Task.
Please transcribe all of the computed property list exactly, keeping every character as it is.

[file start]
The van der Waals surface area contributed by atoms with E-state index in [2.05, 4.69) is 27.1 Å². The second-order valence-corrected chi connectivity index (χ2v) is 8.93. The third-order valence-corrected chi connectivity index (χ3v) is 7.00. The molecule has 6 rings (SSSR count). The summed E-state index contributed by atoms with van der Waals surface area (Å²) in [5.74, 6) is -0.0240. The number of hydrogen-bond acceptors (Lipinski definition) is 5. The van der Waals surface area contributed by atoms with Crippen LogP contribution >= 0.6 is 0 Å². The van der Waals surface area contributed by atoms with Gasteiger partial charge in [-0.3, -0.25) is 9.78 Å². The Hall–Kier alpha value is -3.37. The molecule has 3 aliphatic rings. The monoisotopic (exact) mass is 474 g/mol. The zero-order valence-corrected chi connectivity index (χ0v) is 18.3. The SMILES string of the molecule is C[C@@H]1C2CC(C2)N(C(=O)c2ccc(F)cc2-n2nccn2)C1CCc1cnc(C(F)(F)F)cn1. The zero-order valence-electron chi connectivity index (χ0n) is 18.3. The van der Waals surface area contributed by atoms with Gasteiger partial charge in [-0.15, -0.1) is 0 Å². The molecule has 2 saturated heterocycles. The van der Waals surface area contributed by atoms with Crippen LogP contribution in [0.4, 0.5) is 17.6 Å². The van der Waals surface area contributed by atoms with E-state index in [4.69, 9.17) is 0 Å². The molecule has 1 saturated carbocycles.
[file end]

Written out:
The van der Waals surface area contributed by atoms with E-state index in [2.05, 4.69) is 27.1 Å². The second-order valence-corrected chi connectivity index (χ2v) is 8.93. The third-order valence-corrected chi connectivity index (χ3v) is 7.00. The molecule has 6 rings (SSSR count). The summed E-state index contributed by atoms with van der Waals surface area (Å²) in [5.74, 6) is -0.0240. The number of hydrogen-bond acceptors (Lipinski definition) is 5. The van der Waals surface area contributed by atoms with Crippen LogP contribution >= 0.6 is 0 Å². The van der Waals surface area contributed by atoms with Gasteiger partial charge in [-0.3, -0.25) is 9.78 Å². The Hall–Kier alpha value is -3.37. The molecule has 3 aliphatic rings. The monoisotopic (exact) mass is 474 g/mol. The zero-order valence-corrected chi connectivity index (χ0v) is 18.3. The SMILES string of the molecule is C[C@@H]1C2CC(C2)N(C(=O)c2ccc(F)cc2-n2nccn2)C1CCc1cnc(C(F)(F)F)cn1. The zero-order valence-electron chi connectivity index (χ0n) is 18.3. The van der Waals surface area contributed by atoms with Gasteiger partial charge in [-0.15, -0.1) is 0 Å². The molecule has 2 saturated heterocycles. The van der Waals surface area contributed by atoms with Crippen LogP contribution in [0.4, 0.5) is 17.6 Å². The van der Waals surface area contributed by atoms with E-state index in [4.69, 9.17) is 0 Å². The molecule has 1 saturated carbocycles.